Histotripsy: A potential approach to stroke treatment

The noninvasive technique uses focused ultrasound to create cavitational microbubbles that can break up tissue.

Intracerebral hemorrhage, a life-altering type of hemorrhagic stroke, occurs in about 10 to 15 percent of all stroke cases. Individuals who suffer an ICH have a higher rate of disability and death – with about 60 percent of patients surviving at one month – than in other forms of stroke.

Once the bleeding stops following an ICH, a blood clot, or hematoma, forms. “These clots can range from marble-sized — just a few milliliters — to slightly smaller than a tennis ball,” says Tyler Gerhardson, a fourth-year doctoral candidate in the research group of BME Associate Professor Zhen Xu.

Gerhardson, Xu, and Jonathan Sukovich, an assistant research scientist also in BME, along with collaborators in the departments of Neurosurgery (Drs. Aditya Pandey and Neeraj Chaudhary) and Pathology (Dr. Sandra Camelo-Piragua), are working on a potential new treatment approach to breaking up those dangerous clots in the aftermath of an ICH. Their work was recently published in the journal Neurosurgery.

Brain Clot before and after Histotripsy treatment. Credit: Gerhardson et al.

Conventional treatment of ICH has presented clinicians with several challenges. Since the clot increases pressure inside the skull as it grows, brain tissue is injured. Then, once the clot begins to break down in the days following the initial ICH, inflammatory and other processes release substances that are toxic to neighboring tissue, causing secondary injury.

Current treatment approaches include removal of the clot as early as possible and in a minimally-invasive way to avoid further damage and to prevent the vessels involved from bleeding again.

“There are a range of minimally-invasive methods to removing the clot, but they all have some limitations,” Gerhardson says.

The most recent clinical approach involves inserting a catheter into the clot through a small hole in the skull. Medication to dissolve the clot is given through the catheter, and the liquefied clot is drained the same way.

The procedure carries the risk of inducing rebleeding and is very slow, Gerhardson says, taking several days and still typically only removing about half of the clot. The long treatment time increases the risk of secondary brain damage.

Now Gerhadson, Xu, and collaborators are investigating a new ultrasound-based technique, developed at U-M, to treat ICH. The noninvasive technique is known as histotripsy, and it uses focused ultrasound to create cavitational microbubbles that can break up tissue. Their work applying histotripsy to ICH was detailed in the article, “Histotripsy Clot Liquefaction in a Porcine Intracerebral Hemorrhage Model.”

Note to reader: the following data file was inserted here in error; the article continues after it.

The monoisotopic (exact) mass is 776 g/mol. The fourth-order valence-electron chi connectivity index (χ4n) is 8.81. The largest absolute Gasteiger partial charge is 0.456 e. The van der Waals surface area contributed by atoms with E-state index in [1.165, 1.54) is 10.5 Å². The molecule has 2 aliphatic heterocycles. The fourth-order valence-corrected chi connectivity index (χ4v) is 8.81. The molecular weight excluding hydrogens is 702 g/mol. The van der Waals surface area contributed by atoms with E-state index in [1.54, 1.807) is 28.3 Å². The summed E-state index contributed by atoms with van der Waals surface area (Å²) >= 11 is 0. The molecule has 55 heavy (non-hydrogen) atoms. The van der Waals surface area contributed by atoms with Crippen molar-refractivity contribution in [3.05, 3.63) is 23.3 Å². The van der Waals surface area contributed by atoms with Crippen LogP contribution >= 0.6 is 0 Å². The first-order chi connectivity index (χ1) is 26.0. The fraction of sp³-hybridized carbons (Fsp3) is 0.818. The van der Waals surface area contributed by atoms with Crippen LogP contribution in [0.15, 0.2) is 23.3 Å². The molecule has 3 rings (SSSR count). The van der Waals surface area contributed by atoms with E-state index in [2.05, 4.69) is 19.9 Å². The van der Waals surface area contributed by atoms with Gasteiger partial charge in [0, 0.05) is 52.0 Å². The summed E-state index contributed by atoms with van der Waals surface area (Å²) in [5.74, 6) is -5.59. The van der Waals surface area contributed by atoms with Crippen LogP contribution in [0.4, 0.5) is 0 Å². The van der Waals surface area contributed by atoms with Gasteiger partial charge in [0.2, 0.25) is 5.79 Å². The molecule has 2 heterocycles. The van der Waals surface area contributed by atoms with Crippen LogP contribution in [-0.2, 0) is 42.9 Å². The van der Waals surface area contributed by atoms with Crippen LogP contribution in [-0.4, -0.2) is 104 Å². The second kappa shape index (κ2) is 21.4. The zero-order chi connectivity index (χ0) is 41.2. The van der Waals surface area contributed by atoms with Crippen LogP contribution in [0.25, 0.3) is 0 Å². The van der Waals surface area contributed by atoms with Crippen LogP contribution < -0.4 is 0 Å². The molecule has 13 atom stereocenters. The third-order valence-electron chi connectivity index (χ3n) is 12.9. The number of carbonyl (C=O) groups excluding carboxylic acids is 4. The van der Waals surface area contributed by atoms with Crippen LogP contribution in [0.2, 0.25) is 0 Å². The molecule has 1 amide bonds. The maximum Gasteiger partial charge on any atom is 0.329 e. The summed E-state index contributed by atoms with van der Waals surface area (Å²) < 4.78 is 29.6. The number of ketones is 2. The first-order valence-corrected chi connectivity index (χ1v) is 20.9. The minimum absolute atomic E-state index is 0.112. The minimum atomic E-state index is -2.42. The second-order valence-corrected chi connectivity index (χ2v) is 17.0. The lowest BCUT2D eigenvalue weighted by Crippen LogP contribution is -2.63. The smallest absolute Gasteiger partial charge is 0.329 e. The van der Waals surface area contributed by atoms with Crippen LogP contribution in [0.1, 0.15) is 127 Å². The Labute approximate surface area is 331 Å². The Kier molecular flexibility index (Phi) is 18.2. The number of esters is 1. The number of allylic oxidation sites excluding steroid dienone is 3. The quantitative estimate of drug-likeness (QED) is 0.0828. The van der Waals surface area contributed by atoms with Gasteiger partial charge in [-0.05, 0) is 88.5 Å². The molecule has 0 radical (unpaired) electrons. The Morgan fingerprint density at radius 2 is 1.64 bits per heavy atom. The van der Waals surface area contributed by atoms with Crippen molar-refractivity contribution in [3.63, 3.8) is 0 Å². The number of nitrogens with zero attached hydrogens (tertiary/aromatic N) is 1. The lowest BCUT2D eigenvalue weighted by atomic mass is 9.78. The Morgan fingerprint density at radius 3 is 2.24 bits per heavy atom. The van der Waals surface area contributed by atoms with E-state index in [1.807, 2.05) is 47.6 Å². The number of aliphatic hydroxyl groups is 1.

Other research groups have used ultrasound to treat clots in different disease states, including deep vein thrombosis, or DVT, as well as smaller clots in ischemic stroke and large hematomas resulting from sports injuries, Gerhardson explains.

“But these techniques have relied on the administration of microbubbles or thrombolytic drugs to allow ultrasound to effectively liquefy the clots,” he says.

In contrast, histotripsy itself can generate microbubbles within the tissue. “Because of its purely mechanical mechanism of liquefaction, it’s well-suited to rapidly liquefy clots, without any injection of microbubbles or thrombolytic drugs,” Gerhardson adds.


The goals of the recent study were two-fold: First, the research team set out to evaluate initial safety concerns, namely that rapidly liquefying the clot would cause the release of toxins that might injure nearby tissue and lead to poor functional outcomes or death.

Second, the group aimed to assess the ability to use a simple drainage technique — such as via catheter or a needle and syringe — to remove the histotripsy-treated liquefied clots.

Prior to this study, no group had investigated histotripsy use to liquefy clots in the brain in an in vivo model.

Overall, the U-M team found that it could use histotripsy to accurately target and liquefy the clots and easily drain them. No deaths, poor neurologic outcomes or additional tissue damage, beyond what was expected from the initial formation and presence of the clot, were observed, Gerhardson notes.

Although a number of questions that require further investigation remain, this study addresses initial concerns and represents a step toward translating the technology for use in ICH patients in a clinical setting — a tremendous unmet need.

“Clinicians need a minimally-invasive method to treat ICH that can be applied immediately and facilitate the clot’s removal within minutes,” Gerhardson says. “Histotripsy has the potential to achieve this. Translated to real ICH patients, it could significantly improve their survival and functional outcomes.”

The study was funded primarily by a National Institutes of Health an R21 grant (R21 NS093121).

Gerhardson T, Sukovich JR, Chaudhary N, Chenevert TL, Ives K, Hall TL, Camelo-Piragua S, Xu Z, Pandey AS. Histotripsy Clot Liquefaction in a Porcine Intracerebral Hemorrhage Model. Neurosurgery. 2019 Mar 29. pii: nyz089. doi: 10.1093/neuros/nyz089. [Epub ahead of print]